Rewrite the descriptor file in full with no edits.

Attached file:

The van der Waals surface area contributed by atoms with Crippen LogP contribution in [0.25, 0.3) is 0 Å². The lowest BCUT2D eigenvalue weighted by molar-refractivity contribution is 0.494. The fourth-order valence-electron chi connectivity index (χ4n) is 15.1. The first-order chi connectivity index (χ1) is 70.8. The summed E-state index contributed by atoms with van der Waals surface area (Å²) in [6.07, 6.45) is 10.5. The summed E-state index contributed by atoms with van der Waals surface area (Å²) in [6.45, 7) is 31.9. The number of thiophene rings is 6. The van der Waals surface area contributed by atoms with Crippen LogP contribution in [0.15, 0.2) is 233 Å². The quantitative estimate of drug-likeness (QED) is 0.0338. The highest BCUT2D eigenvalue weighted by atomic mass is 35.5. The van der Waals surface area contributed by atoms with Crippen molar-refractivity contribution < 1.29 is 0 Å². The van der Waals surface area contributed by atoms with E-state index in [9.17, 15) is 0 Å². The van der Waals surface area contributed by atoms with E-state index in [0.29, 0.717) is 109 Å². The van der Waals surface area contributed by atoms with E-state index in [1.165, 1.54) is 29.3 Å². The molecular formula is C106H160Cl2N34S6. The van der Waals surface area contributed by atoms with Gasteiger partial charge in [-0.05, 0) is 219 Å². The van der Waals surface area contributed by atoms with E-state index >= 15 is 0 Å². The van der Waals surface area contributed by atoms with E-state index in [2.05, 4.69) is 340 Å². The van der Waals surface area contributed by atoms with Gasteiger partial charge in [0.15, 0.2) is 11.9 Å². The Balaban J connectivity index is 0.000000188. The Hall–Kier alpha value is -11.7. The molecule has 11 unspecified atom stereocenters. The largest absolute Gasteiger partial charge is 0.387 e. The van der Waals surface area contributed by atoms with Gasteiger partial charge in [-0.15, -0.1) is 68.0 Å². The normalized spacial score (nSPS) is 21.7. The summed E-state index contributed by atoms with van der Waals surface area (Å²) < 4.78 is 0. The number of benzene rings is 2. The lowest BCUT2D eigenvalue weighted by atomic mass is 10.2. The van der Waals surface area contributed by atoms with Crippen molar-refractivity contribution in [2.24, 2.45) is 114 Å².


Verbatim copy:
The van der Waals surface area contributed by atoms with Crippen LogP contribution in [0.25, 0.3) is 0 Å². The lowest BCUT2D eigenvalue weighted by molar-refractivity contribution is 0.494. The fourth-order valence-electron chi connectivity index (χ4n) is 15.1. The first-order chi connectivity index (χ1) is 70.8. The summed E-state index contributed by atoms with van der Waals surface area (Å²) in [6.07, 6.45) is 10.5. The summed E-state index contributed by atoms with van der Waals surface area (Å²) in [6.45, 7) is 31.9. The number of thiophene rings is 6. The van der Waals surface area contributed by atoms with Crippen LogP contribution in [0.15, 0.2) is 233 Å². The quantitative estimate of drug-likeness (QED) is 0.0338. The highest BCUT2D eigenvalue weighted by atomic mass is 35.5. The van der Waals surface area contributed by atoms with Crippen molar-refractivity contribution < 1.29 is 0 Å². The van der Waals surface area contributed by atoms with E-state index in [9.17, 15) is 0 Å². The van der Waals surface area contributed by atoms with E-state index in [0.29, 0.717) is 109 Å². The van der Waals surface area contributed by atoms with E-state index in [1.165, 1.54) is 29.3 Å². The molecular formula is C106H160Cl2N34S6. The van der Waals surface area contributed by atoms with Gasteiger partial charge in [-0.05, 0) is 219 Å². The van der Waals surface area contributed by atoms with E-state index >= 15 is 0 Å². The van der Waals surface area contributed by atoms with E-state index in [2.05, 4.69) is 340 Å². The van der Waals surface area contributed by atoms with Gasteiger partial charge in [0.15, 0.2) is 11.9 Å². The Balaban J connectivity index is 0.000000188. The Hall–Kier alpha value is -11.7. The molecule has 11 unspecified atom stereocenters. The largest absolute Gasteiger partial charge is 0.387 e. The van der Waals surface area contributed by atoms with Gasteiger partial charge in [-0.15, -0.1) is 68.0 Å². The normalized spacial score (nSPS) is 21.7. The summed E-state index contributed by atoms with van der Waals surface area (Å²) < 4.78 is 0. The number of benzene rings is 2. The lowest BCUT2D eigenvalue weighted by atomic mass is 10.2. The van der Waals surface area contributed by atoms with Crippen molar-refractivity contribution in [2.24, 2.45) is 114 Å².